When it comes to white wine, Chardonnay reigns supreme as the most versatile grape variety.
Its adaptability to various climates and winemaking techniques has made it a favourite among wine enthusiasts worldwide. From buttery oaked American wines to elegant unoaked Chablis, Chardonnay showcases an array of flavours and styles that cater to every palate. In this blog post, we will explore the diverse world of Chardonnay, its distinctive flavours, the regions where it thrives, and its perfect cheese pairings.
The Global Reach of Chardonnay:
Chardonnay grapes are grown in many wine-producing regions around the world. In Burgundy, France, Chardonnay is the foundation of some of the most prestigious and expensive wines, known for their elegance and complexity. These wines embody the terroir, expressing the nuances of the soil and climate. In contrast, South Africa has emerged as an affordable alternative, producing excellent Chardonnays with a touch of tropical fruitiness.
Distinctive Flavours and Climate Influence:
Chardonnay grapes can thrive in both cool and warm climates, resulting in distinct flavour profiles. In cooler regions like Chablis, the wines exhibit vibrant citrus and green apple notes. The cooler climate retains the grape’s natural acidity, giving the wines a refreshing crispness. Moving to warmer climates such as California or Australia, Chardonnay develops ripe stone fruit flavours like peach and apricot, sometimes even venturing into tropical fruit territory.
From Buttery Oaked to Unoaked Wonders:
One of the defining features of Chardonnay is its ability to transform with winemaking techniques. Oaked Chardonnays, particularly popular in the United States, undergo fermentation and ageing in oak barrels. This process imparts a rich, buttery texture and flavours of vanilla, caramel, and toast. On the other end of the spectrum, unoaked Chardonnays like those from Chablis are fermented and aged in stainless steel, allowing the pure expression of fruit flavours and a clean, mineral-driven profile.
Champagne and Blanc de Blancs:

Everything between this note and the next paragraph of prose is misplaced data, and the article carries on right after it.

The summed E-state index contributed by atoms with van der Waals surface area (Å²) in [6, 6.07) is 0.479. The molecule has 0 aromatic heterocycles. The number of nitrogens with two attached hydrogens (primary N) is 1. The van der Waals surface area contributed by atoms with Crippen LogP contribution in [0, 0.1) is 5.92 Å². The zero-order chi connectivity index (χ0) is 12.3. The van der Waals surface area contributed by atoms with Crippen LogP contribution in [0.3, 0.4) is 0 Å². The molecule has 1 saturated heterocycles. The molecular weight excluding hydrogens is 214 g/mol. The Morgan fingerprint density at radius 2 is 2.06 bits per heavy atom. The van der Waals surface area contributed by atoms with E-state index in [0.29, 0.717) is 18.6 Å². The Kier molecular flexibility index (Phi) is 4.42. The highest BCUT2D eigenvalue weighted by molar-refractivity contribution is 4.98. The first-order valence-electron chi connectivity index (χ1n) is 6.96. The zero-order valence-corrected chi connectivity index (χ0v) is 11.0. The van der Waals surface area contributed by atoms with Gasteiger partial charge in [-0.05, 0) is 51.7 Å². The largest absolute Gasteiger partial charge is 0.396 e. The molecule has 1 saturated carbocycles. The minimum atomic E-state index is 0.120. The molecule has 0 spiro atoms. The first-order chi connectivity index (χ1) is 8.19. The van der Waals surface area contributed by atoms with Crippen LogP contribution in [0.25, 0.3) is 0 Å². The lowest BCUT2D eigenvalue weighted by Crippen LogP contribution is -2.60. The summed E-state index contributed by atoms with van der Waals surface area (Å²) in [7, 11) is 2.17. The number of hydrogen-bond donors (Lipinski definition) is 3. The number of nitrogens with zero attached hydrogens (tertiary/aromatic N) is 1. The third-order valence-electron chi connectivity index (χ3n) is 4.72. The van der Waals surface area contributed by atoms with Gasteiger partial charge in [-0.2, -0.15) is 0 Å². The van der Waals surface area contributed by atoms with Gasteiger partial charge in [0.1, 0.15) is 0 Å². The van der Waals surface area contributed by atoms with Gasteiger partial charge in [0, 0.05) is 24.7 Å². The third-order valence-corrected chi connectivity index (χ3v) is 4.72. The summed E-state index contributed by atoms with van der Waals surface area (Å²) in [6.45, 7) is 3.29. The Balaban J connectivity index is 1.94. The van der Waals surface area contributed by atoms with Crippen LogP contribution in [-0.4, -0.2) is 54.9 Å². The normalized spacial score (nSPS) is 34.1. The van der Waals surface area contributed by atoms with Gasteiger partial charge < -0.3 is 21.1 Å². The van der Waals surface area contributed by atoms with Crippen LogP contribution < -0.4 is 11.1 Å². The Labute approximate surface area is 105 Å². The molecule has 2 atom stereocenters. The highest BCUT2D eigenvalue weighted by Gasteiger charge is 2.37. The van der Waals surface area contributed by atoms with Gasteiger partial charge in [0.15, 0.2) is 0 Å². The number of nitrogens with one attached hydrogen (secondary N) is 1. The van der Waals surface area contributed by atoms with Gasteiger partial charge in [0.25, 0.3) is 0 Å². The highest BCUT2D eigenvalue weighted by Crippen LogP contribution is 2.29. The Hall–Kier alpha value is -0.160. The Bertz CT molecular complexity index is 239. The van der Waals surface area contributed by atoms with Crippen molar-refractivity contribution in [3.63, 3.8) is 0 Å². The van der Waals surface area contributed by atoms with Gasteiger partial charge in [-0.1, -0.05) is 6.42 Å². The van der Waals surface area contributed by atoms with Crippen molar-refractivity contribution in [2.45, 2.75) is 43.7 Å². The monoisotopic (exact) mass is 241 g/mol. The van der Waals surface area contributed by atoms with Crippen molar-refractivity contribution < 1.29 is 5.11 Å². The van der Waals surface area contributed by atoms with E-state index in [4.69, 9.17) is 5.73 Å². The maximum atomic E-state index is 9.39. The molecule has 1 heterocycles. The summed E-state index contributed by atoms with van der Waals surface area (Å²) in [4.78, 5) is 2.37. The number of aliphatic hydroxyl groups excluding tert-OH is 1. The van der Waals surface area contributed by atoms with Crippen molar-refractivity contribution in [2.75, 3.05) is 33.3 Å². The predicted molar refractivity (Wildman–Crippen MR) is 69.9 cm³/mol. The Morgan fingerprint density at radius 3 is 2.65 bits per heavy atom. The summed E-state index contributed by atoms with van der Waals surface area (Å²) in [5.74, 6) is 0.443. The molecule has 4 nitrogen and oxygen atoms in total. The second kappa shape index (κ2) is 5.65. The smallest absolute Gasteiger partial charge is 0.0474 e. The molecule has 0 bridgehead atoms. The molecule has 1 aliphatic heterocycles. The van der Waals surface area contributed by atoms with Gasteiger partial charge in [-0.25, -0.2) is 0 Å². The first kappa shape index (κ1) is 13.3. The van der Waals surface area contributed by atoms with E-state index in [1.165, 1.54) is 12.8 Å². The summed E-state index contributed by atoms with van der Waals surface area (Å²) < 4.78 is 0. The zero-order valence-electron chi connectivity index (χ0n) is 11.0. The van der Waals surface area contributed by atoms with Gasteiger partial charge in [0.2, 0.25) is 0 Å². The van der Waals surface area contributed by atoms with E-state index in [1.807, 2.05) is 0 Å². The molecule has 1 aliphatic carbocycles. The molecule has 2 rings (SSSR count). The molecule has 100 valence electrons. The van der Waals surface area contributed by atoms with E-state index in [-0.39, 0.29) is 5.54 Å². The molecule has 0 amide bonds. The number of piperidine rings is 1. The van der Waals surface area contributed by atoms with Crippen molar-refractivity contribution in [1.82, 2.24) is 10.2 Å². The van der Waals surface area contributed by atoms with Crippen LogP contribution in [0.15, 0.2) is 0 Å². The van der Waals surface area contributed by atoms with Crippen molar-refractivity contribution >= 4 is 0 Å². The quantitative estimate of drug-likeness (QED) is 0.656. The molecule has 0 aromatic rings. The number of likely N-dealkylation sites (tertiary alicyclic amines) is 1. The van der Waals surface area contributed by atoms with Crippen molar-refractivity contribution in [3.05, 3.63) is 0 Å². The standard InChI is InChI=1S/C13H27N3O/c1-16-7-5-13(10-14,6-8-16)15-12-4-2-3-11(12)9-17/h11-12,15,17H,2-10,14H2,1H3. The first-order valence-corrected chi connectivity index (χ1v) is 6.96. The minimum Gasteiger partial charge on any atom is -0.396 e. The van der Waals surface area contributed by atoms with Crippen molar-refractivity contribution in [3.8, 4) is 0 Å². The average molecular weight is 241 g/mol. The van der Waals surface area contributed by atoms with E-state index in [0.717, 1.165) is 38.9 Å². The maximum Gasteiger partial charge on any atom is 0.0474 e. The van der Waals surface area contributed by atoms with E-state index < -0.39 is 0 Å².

Chardonnay also plays a vital role in the production of Champagne (along with Pinot Noir and Pinot Meunier), where it shines in the form of Blanc de Blancs. These sparkling wines are made exclusively from Chardonnay grapes, showcasing its finesse and elegance. With delicate bubbles and a crisp, citrusy character, Blanc de Blancs are perfect for celebrations or as a refreshing aperitif.
Cheese Pairings with Chardonnay:
Chardonnay’s versatility extends beyond its winemaking styles, making it an ideal companion to various cheese types. Let’s explore a few classic pairings:
Brie (France): The creamy texture and mild flavours of Brie harmonise beautifully with the rounded, buttery character of oaked Chardonnays. The wine’s toasted oak and caramel notes complement the earthy richness of the cheese. You could also try; Brillat Savarin, Saint Marcellin, Fougerus or Camembert. British alternatives include; Baron Bigod, Winslade, Tunworth and Sharpham Brie.
Cheddar (United Kingdom): Aged Cheddars with their sharpness and nutty undertones find a delightful partner in unoaked Chardonnays. The wine’s bright acidity cuts through the richness of the cheese, creating a balanced and satisfying combination. I would recommend looking for Westcombe, Quicke’s or Keens Extra mature (my favourite!).
Comté (France): This nutty, semi-hard cheese from the Jura region pairs exquisitely with Burgundian Chardonnays. The wine’s mineral notes enhance the nuttiness of the cheese, while its vibrant fruit flavours provide a delightful contrast.
Gorgonzola Dolce (Italy): Not your usual pairing but one I was delighted to discover. This cheese is rich, sweet yet salty and creamy with bursts of subtle blue mould flavours. It is so soft it can be eaten with a spoon! It works particularly well with aged champagnes with toasty and brioche flavours.
Chardonnay’s remarkable versatility, from its ability to grow in various climates to the diverse range of wines